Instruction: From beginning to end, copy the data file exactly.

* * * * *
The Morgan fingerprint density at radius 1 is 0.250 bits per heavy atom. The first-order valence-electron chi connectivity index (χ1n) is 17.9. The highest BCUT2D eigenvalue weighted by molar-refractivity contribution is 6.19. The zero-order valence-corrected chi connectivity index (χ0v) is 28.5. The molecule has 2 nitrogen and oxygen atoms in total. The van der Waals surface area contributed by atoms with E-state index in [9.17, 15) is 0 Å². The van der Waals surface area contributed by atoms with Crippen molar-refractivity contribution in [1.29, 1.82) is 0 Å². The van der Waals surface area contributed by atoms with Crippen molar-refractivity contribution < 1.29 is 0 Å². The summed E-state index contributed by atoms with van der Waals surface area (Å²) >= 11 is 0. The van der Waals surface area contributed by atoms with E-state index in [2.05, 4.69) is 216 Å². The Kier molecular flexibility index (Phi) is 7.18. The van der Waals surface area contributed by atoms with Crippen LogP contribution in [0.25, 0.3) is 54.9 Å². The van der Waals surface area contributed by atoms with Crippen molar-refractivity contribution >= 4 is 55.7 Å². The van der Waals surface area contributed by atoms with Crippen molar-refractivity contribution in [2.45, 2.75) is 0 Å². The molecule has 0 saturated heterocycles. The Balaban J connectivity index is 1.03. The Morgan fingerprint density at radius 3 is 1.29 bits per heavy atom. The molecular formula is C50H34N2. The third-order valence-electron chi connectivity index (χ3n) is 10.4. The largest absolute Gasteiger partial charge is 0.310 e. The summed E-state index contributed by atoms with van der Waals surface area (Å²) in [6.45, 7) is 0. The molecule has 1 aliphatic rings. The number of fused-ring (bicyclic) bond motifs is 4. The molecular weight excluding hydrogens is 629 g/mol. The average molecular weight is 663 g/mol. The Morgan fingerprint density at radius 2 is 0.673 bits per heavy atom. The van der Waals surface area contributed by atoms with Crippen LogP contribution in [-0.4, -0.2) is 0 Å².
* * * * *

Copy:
The Morgan fingerprint density at radius 1 is 0.250 bits per heavy atom. The first-order valence-electron chi connectivity index (χ1n) is 17.9. The highest BCUT2D eigenvalue weighted by molar-refractivity contribution is 6.19. The zero-order valence-corrected chi connectivity index (χ0v) is 28.5. The molecule has 2 nitrogen and oxygen atoms in total. The van der Waals surface area contributed by atoms with E-state index in [9.17, 15) is 0 Å². The van der Waals surface area contributed by atoms with Crippen molar-refractivity contribution in [1.29, 1.82) is 0 Å². The van der Waals surface area contributed by atoms with Crippen molar-refractivity contribution < 1.29 is 0 Å². The summed E-state index contributed by atoms with van der Waals surface area (Å²) >= 11 is 0. The van der Waals surface area contributed by atoms with E-state index in [2.05, 4.69) is 216 Å². The Kier molecular flexibility index (Phi) is 7.18. The van der Waals surface area contributed by atoms with Crippen LogP contribution in [0.25, 0.3) is 54.9 Å². The van der Waals surface area contributed by atoms with Crippen molar-refractivity contribution >= 4 is 55.7 Å². The van der Waals surface area contributed by atoms with Crippen molar-refractivity contribution in [2.45, 2.75) is 0 Å². The molecule has 0 saturated heterocycles. The Balaban J connectivity index is 1.03. The Morgan fingerprint density at radius 3 is 1.29 bits per heavy atom. The molecular formula is C50H34N2. The third-order valence-electron chi connectivity index (χ3n) is 10.4. The largest absolute Gasteiger partial charge is 0.310 e. The summed E-state index contributed by atoms with van der Waals surface area (Å²) in [6.45, 7) is 0. The molecule has 1 aliphatic rings. The number of fused-ring (bicyclic) bond motifs is 4. The molecular weight excluding hydrogens is 629 g/mol. The average molecular weight is 663 g/mol. The Morgan fingerprint density at radius 2 is 0.673 bits per heavy atom. The van der Waals surface area contributed by atoms with Crippen LogP contribution in [-0.4, -0.2) is 0 Å².